* add health care choice as a constitutional right;
* prohibit the state from requiring or enforcing any requirement that a person participate in a public or private health coverage plan; and
* restrict the state from limiting a person's ability to make or receive direct payments for lawful health care services.
Summary and Analysis
Amendment 63 adds health care choice as a right listed in the bill of rights in the Colorado Constitution. The measure specifies that the right to health care choice limits the ability of state government to either require health insurance or any other type of health care coverage, or to restrict direct payments for health care services.
Health care coverage requirements. Colorado law does not require a person to have any type of health care coverage. A person may purchase coverage from a private insurer; participate in an employer-provided health plan; choose to enroll in a public program such as Medicaid and Medicare, if eligible; or have no coverage. If a person does not have health care coverage, or if his or her plan does not cover a specific service, services may be paid for out-of-pocket.
In March 2010, a package of federal health care laws was adopted by the United States Congress and signed by the President. Beginning in 2014, most people are required to provide proof of acceptable health care coverage to the Internal Revenue Service. Persons without coverage are subject to a federal tax penalty.
Payments for health care services. Currently, health care services can be paid for by health insurance companies, the government, patients, or some combination of these sources. When an individual has coverage, a third party, such as an insurance company or the government, negotiates with the provider to establish a price for health care services. Direct payments refer to when a person pays a provider directly, without seeking approval or reimbursement from a third party. No state or federal law prohibits a person from seeking services outside of a health care plan and paying a provider directly.
Effects of Amendment 63. Amendment 63 does not change current health care coverage requirements, but it places restrictions on what the state may require in the future. For example, the state may offer new health coverage plans but, under Amendment 63, could not require a person to join a plan. The measure prohibits the state from: requiring a person to obtain health care coverage, regulating direct payments, or penalizing a person for either participating or not participating in any particular plan. The measure does not apply to workers' compensation insurance or mandatory emergency medical care.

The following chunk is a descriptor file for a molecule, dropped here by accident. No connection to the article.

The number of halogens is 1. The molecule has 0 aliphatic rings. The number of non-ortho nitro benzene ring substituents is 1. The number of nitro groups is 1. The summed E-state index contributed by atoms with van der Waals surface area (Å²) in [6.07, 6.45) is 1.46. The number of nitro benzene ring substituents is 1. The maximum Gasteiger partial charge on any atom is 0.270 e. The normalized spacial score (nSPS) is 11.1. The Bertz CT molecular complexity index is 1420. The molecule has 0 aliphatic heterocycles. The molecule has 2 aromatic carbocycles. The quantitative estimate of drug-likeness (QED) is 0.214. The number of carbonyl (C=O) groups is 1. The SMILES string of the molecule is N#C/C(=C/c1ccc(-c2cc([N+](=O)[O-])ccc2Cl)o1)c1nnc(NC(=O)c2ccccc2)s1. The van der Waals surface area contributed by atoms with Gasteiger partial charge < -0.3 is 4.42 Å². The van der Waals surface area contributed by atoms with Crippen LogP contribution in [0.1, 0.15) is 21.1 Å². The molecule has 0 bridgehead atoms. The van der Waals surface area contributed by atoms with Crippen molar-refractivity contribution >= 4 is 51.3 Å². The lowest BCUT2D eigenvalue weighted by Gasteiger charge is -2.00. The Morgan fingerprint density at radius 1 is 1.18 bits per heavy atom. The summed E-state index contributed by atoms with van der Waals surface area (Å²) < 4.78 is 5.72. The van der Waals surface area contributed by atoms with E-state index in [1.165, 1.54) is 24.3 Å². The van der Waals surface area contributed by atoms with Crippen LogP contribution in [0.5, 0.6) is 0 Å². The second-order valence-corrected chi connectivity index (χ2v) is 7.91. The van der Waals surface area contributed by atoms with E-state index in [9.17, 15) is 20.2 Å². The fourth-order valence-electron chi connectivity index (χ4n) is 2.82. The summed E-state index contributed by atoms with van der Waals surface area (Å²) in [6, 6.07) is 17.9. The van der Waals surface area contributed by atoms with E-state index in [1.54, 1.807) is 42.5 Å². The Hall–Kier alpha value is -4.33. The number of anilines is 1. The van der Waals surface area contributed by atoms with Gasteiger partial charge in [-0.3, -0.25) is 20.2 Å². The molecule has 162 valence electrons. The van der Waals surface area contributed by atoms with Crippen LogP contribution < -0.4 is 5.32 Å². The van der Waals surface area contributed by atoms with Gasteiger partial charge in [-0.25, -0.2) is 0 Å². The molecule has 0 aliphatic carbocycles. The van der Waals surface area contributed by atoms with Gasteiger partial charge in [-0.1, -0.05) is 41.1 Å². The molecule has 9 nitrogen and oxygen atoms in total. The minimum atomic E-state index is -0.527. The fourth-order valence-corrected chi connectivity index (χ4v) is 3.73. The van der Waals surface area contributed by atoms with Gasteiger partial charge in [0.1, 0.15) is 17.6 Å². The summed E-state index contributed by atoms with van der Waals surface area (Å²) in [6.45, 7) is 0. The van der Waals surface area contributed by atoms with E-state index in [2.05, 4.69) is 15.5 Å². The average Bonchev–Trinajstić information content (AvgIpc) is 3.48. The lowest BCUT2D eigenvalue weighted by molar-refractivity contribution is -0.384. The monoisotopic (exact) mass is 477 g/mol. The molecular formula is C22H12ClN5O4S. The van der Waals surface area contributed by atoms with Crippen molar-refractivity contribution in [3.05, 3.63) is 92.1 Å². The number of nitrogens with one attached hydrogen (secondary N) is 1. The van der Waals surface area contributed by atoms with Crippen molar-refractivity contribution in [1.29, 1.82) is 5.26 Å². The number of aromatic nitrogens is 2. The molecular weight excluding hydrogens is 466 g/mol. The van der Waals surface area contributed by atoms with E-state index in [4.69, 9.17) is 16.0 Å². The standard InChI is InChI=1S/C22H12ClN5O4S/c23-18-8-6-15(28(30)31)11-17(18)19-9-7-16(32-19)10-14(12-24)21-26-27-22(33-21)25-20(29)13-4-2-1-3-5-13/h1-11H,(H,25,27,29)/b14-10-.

Amendment 63 also prohibits the state from enforcing health care coverage requirements at the direction of the federal government. However, the measure does not impact the federal government's ability to enforce the coverage requirements created by federal health care laws. Coloradans are still required to have acceptable coverage under federal law beginning in 2014.
Estimate of Fiscal Impact
Amendment 63 is not expected to affect state or local government revenue or spending.
Shall there be an amendment to the Colorado constitution concerning the right of all persons to health care choice, and, in connection therewith, prohibiting the state independently or at the instance of the United States from adopting or enforcing any statute, regulation, resolution, or policy that requires a person to participate in a public or private health insurance or coverage plan or that denies, restricts, or penalizes the right or ability of a person to make or receive direct payments for lawful health care services; and exempting from the effects of the amendment emergency medical treatment required to be provided by hospitals, health facilities, and health care providers or health benefits provided under workers' compensation or similar insurance?